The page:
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March 15, 2011

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Guidelines highlight women's heart risks

THOUGH heart attacks have long been taken as a male problem, the threat to women is equally as dangerous - and not helped by a lack of awareness of this fact.

The American Heart Association last month issued new guidelines for cardiovascular disease prevention to arouse worldwide awareness of the problem among women.

With an increasing death rate from cardiovascular disease, it has become the top incapacitating and deadly condition in women, experts suggested at the 10th South China Cardiological Conference in 2008. A report by the European Society of Cardiology in 2005 showed that 55 percent of European women died of cardiovascular disease while the rate was 43 percent in men.

According to the China Cardiovascular Disease Report 2009, there are at least 230 million cardiovascular disease patients in China.

"The occurrence rate of coronary disease in women is largely increased after their menopause," says Dr Zhang Weijun, chief physician of the Cardiology Department of Beijing Anzhen Hospital. "The conditions are usually more serious and complicated than those in men. They usually have more blockages in blood vessels, which contributes to high incapacity and death rates."

Technically, thinner blood vessels in women seem to be the direct cause of a more serious situation when the problem occurs - it is more likely to be blocked by stagnation. But neglect toward their heart condition also plays a crucial role in the increasing death rate, according to Dr Zhang.

Few women are aware that they are facing an increasing risk of contracting cardiovascular disease. Research from the American College of Cardiology shows that two-thirds of sudden death in women in developed countries and regions are caused by unknown cardiovascular disease.

Female hormones can help improve elasticity of blood vessels, reduce blood pressure, increase "good" cholesterol while reduce "bad" cholesterol. Hence, with sufficient female hormones, it is less likely for women's blood vessels to become hard or blocked.

However, things change when the menopause arrives. The female hormones decrease sharply and women lose their protection against cardiovascular problems. That inevitably leads to an increased risk of a heart problem occurring.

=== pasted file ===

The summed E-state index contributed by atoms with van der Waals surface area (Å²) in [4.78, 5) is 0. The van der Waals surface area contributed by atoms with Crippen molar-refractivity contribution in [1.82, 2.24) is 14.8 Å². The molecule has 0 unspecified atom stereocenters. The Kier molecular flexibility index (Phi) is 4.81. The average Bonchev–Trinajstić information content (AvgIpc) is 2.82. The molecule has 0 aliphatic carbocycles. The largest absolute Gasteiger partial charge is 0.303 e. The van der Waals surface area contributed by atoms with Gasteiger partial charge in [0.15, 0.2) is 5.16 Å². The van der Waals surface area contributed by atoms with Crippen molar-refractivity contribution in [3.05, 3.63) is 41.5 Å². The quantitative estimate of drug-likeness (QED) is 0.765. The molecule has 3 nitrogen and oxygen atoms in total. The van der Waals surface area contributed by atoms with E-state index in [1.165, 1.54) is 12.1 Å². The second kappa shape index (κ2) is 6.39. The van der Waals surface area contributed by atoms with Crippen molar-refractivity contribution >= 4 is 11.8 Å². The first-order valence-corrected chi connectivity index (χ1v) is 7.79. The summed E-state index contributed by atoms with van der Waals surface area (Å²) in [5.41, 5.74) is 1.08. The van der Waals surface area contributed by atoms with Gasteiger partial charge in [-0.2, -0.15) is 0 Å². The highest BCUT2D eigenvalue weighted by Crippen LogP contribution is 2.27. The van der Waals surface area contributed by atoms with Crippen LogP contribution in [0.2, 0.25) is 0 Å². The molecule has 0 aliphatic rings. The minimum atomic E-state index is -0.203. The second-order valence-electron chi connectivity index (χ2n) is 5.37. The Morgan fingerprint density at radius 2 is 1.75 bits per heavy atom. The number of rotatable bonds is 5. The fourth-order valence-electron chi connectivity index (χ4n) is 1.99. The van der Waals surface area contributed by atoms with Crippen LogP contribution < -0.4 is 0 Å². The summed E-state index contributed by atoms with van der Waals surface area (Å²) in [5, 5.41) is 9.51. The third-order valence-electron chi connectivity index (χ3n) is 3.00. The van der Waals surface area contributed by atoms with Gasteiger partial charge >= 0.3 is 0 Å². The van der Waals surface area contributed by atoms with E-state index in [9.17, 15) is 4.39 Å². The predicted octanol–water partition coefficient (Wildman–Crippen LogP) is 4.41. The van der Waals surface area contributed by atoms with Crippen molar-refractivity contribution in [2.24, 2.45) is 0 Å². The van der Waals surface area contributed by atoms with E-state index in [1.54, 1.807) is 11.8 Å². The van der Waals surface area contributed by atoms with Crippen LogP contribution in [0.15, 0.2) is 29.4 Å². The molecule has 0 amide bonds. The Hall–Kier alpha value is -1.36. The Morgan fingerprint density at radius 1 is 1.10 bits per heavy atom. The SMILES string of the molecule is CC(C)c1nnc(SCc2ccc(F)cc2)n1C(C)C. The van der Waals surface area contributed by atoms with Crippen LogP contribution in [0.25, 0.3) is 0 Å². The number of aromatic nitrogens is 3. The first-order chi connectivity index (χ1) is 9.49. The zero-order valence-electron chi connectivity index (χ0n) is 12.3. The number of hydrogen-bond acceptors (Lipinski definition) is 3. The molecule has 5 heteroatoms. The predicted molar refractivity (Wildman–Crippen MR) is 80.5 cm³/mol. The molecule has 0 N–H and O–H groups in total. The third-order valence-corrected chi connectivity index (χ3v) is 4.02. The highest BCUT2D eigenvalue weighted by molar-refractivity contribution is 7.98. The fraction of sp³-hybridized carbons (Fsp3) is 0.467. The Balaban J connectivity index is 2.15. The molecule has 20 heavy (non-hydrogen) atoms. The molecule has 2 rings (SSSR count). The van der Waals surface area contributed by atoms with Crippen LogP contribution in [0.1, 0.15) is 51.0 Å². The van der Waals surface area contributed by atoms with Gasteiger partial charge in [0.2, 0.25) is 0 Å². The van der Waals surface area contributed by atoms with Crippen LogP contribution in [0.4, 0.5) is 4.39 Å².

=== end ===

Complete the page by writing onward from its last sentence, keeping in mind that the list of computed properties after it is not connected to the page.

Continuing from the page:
But few women are aware of the effects of these changes. Many women mistake symptoms of cardiovascular problems such as suppression in the chest, increased heart rate and shortness of breath while walking as symptoms of the menopause. Enduring the symptoms until they pass is the choice most women will make, but that often delays treatment.

Having regular heart checkups is recommended for women over 45 years old. If any symptom such as fatigue, breathing difficulties, vomiting or back pain occurs, a doctor should be consulted as soon as possible.

Taking a small amount of aspirin has long been considered an effective therapy to prevent heart attack. The new guidelines suggest that taking 75-325mg aspirin every day can help reduce the incapacitation and death rates of coronary disease. Dr Zhang suggests a dose of 75-150mg aspirin every day for Chinese people in the high-risk category.

Some heart-benefiting exercise such as brisk walking, jogging or cycling for half an hour everyday can also help protect a women's heart.

Signals of female problems

? Fatigue - about 70 percent of female patients may feel extreme fatigue days before a heart attack.

? Pain - pain in the back, shoulder, neck or chin can all be possible signals of a heart attack for women, not necessarily severe pain in the chest.

? Sweating - patients may sweat heavily for no reason, and this is usually accompanied by a loss of color in the face.

? Breathing difficulty - more than 50 percent of female patients say that they have breathing difficulties during the attack.

? Sleeplessness - about 50 percent of female patients suffer sleeplessness about a month before the attack.

? Anxiety - many female patients feel anxious before the attack.


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